The first symptoms were on seventh and eighth, which is that Saturday and Sunday, this add headache like I never had before, not terrible and type. But I just don't get headaches and feel and kind of run down and take take a nap person and you keep going. Then that Monday, Tuesday, Wednesday is when the traditional stuff showed up. So the fevers the drenching sweats, dry cough. And so probably that Tuesday is when they finally let it seep into my mind that that's what it could be. And then Wednesday started feeling shorter breath. Thursday got worse. And then about five in the morning on Friday, I was on the ventilator.

Rachel Tompa  
I can't believe it was that fast. That's crazy.

Rob Piercy  
It just goes to show that even in people who are outwardly healthy, just how quickly this can cut them down at the knees.

Rachel Tompa  
Yeah, that's terrifying to think you could be just feeling a little sick early in the week. And then by the end of the week, you're on a ventilator.

Rob Piercy  
Everything doctor Padgett knows about the next 17 days is what he's been told by his doctors, his friends and his family. Because he was unconscious the whole time. He developed what's called a cytokine storm.

Rachel Tompa  
I feel like we've probably all heard the phrase cytokine storm in news reports, or at least maybe more than we had six months ago. But what is the cytokine storm?

Rob Piercy  
In the most basic sense, it's an overreaction of our own immune system. You know, imagine our immune system is this silent sentinel that's just sitting there waiting to pounce and attack whenever there's a foreign invader. In a cytokine storm. It keeps attacking even after that foreign invader is wiped out, and it starts attacking our own tissues. In Ryan's case that led to multiple organ failure.

Ryan Padgett  
[The] big four for me was my lungs sign up with ARDS, acute respiratory distress syndrome, essentially, these very inflexible, scarred lungs that can't there aren't elastic to allow you to get the proper oxygen. My heart was only functioning at a third of normal, my kidneys, it failed. So I was on dialysis. And then my liver was failing as well.

Rob Piercy  
Having tried everything to save him, including drugs that suppressed his immune system, Dr. Padgett's care team decided to try what's called ECMO extracorporeal membrane oxygenation. The ventilator just wasn't giving his body the oxygen he needed to survive.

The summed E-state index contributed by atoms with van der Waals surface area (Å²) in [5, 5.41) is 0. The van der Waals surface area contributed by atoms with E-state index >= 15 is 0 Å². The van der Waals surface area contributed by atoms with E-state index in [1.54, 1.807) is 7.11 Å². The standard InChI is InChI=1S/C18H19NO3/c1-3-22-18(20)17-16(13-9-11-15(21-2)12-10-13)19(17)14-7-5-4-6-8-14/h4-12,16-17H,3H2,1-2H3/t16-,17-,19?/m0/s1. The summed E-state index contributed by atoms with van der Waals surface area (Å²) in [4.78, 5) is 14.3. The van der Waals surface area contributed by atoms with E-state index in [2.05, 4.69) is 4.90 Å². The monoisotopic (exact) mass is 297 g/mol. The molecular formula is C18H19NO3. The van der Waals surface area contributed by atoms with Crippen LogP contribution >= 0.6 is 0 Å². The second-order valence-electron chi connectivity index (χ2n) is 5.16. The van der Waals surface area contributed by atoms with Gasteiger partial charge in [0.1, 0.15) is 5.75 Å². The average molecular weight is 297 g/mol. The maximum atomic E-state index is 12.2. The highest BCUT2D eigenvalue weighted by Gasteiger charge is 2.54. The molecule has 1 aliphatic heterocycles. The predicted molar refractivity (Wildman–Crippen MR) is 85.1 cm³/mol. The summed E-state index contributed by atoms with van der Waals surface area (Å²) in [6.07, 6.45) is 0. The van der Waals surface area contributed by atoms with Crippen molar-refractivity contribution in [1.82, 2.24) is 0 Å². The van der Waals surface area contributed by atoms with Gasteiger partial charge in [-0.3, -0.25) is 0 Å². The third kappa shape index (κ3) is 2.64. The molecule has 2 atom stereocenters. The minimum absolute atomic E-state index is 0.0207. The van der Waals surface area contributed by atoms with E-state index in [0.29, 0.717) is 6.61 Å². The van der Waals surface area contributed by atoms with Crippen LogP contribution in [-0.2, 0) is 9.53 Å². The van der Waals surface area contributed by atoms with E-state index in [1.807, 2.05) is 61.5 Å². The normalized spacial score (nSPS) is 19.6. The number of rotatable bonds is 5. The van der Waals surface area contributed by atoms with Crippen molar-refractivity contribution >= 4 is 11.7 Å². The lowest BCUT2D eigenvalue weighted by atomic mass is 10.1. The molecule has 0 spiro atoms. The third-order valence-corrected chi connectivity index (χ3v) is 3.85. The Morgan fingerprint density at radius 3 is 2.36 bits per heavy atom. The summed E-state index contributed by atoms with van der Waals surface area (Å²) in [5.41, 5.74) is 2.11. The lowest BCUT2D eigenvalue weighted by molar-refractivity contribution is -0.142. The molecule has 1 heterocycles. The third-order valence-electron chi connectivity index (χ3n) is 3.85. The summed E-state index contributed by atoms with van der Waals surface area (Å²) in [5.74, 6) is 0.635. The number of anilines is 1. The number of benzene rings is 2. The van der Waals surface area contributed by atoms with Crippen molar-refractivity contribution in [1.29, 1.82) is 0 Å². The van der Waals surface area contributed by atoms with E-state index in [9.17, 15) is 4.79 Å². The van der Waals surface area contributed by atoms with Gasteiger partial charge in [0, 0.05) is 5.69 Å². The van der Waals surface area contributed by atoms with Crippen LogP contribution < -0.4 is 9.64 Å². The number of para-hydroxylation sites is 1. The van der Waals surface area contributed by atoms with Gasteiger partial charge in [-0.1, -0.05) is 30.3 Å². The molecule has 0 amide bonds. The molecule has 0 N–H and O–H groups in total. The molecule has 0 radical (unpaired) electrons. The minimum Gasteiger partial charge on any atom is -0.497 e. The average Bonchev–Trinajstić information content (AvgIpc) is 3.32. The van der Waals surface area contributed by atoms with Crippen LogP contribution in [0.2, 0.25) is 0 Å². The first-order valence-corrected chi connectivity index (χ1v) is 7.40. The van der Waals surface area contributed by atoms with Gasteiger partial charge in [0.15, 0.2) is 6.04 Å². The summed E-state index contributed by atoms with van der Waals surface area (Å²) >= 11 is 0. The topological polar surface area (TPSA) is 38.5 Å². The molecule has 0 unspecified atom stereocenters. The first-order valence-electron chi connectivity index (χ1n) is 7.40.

Ryan Padgett  
Even with maximal settings with maximum oxygen being put into my lungs with maximum pressure to force the oxygen through the lung tissue on the red blood cells. Even on those maximum measures, you can't do it.

Rob Piercy  
Put simply ECMO siphons out your blood oxygenates it and then pumps it back into your body.

Ryan Padgett  
I was on ECMO for about a week, it finally allowed my body to get the appropriate oxygen, keep my blood pressure up, and also give your body a rest. So much of the healing needs to be your body having that extra energy and ability. And so the machine you know allowed my body to rest a bit.

Rob Piercy  
While Dr. Ryan Padgett was resting. The world was changing. During the 17 days he was unconscious and fighting for his life. States issued stay at home directives...

Rachel Tompa  
Schools closed travel was restricted. We all tried to find that last half bottle of pure oil we knew we had in the cabinet somewhere

Rob Piercy  
Life as we knew it came to a standstill.

Finally, in late March more than two weeks after doctors put him on a ventilator, the beast, let Ryan Padgett go.

Ryan Padgett  
This is incredible group of people saved my life.

Rob Piercy  
He woke up to a whole new world

Ryan Padgett  
It was incredible. You turn on the TV, you're realizing this world it stopped. Like you don't think that anything can do that. And you see these pictures of downtown Seattle and no cars at noon, you see that the whole world is shut down. is incredible the outpouring of support of people and people that are hurting if people that didn't have a job now and yet the support of health care providers the support of each other is really incredible. I it I thought it was very helpful because it you saw this well of desire and ability for us to help our fellow man and woman.

Mukesh Jain  
COVID constitutes the greatest health challenge in 100 years.

Rachel Tompa  
Among those trying to help is Dr. Mukesh Jain, a cardiovascular researcher at University Hospitals Cleveland Medical Center in Ohio.

Mukesh Jain  
This is remarkable in its scope, I mean, this literally brought the world to a stop.

Rachel Tompa  
Dr. Jain is also the team lead on a project supported by the American Heart Association Allen initiative in brain health and cognitive impairment. His work in this four year project is to explore how red blood cells and the inner lining of blood vessels, which is called the endothelium work together to drive brain health and age related cognitive diseases like Alzheimer's and other dementias.

Rob Piercy